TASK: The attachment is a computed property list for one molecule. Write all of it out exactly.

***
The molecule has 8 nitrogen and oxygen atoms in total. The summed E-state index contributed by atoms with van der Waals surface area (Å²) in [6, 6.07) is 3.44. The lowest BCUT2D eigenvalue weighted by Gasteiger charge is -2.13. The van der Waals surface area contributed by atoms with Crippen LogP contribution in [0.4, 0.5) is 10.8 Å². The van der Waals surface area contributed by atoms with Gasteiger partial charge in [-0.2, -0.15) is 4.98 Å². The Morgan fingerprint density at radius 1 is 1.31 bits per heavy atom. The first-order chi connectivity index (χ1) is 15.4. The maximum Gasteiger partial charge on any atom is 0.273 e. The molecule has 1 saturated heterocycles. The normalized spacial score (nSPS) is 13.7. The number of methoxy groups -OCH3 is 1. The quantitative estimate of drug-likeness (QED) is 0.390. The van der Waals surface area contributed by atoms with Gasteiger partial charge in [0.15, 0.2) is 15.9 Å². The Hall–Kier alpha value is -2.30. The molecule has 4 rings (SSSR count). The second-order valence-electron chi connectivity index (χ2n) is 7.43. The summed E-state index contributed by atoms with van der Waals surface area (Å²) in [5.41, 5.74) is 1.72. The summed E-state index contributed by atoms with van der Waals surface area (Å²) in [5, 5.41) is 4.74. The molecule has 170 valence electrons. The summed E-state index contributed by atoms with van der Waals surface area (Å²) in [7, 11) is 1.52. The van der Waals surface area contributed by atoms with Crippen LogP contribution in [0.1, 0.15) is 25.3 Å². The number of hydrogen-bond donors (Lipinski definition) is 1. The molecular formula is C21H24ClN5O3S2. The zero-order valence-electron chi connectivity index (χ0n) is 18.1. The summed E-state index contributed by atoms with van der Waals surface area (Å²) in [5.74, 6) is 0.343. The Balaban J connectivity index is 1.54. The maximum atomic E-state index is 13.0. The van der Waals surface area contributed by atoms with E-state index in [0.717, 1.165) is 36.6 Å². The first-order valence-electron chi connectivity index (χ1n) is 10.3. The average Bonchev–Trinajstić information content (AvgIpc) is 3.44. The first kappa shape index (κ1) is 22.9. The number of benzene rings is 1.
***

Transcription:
The molecule has 8 nitrogen and oxygen atoms in total. The summed E-state index contributed by atoms with van der Waals surface area (Å²) in [6, 6.07) is 3.44. The lowest BCUT2D eigenvalue weighted by Gasteiger charge is -2.13. The van der Waals surface area contributed by atoms with Crippen LogP contribution in [0.4, 0.5) is 10.8 Å². The van der Waals surface area contributed by atoms with Gasteiger partial charge in [-0.2, -0.15) is 4.98 Å². The Morgan fingerprint density at radius 1 is 1.31 bits per heavy atom. The first-order chi connectivity index (χ1) is 15.4. The maximum Gasteiger partial charge on any atom is 0.273 e. The molecule has 1 saturated heterocycles. The normalized spacial score (nSPS) is 13.7. The number of methoxy groups -OCH3 is 1. The quantitative estimate of drug-likeness (QED) is 0.390. The van der Waals surface area contributed by atoms with Gasteiger partial charge in [0.15, 0.2) is 15.9 Å². The Hall–Kier alpha value is -2.30. The molecule has 4 rings (SSSR count). The second-order valence-electron chi connectivity index (χ2n) is 7.43. The summed E-state index contributed by atoms with van der Waals surface area (Å²) in [5.41, 5.74) is 1.72. The summed E-state index contributed by atoms with van der Waals surface area (Å²) in [5, 5.41) is 4.74. The molecule has 170 valence electrons. The summed E-state index contributed by atoms with van der Waals surface area (Å²) in [7, 11) is 1.52. The van der Waals surface area contributed by atoms with Crippen LogP contribution in [0.1, 0.15) is 25.3 Å². The number of hydrogen-bond donors (Lipinski definition) is 1. The molecular formula is C21H24ClN5O3S2. The zero-order valence-electron chi connectivity index (χ0n) is 18.1. The summed E-state index contributed by atoms with van der Waals surface area (Å²) in [5.74, 6) is 0.343. The Balaban J connectivity index is 1.54. The maximum atomic E-state index is 13.0. The van der Waals surface area contributed by atoms with E-state index in [0.717, 1.165) is 36.6 Å². The first-order valence-electron chi connectivity index (χ1n) is 10.3. The average Bonchev–Trinajstić information content (AvgIpc) is 3.44. The first kappa shape index (κ1) is 22.9. The number of benzene rings is 1.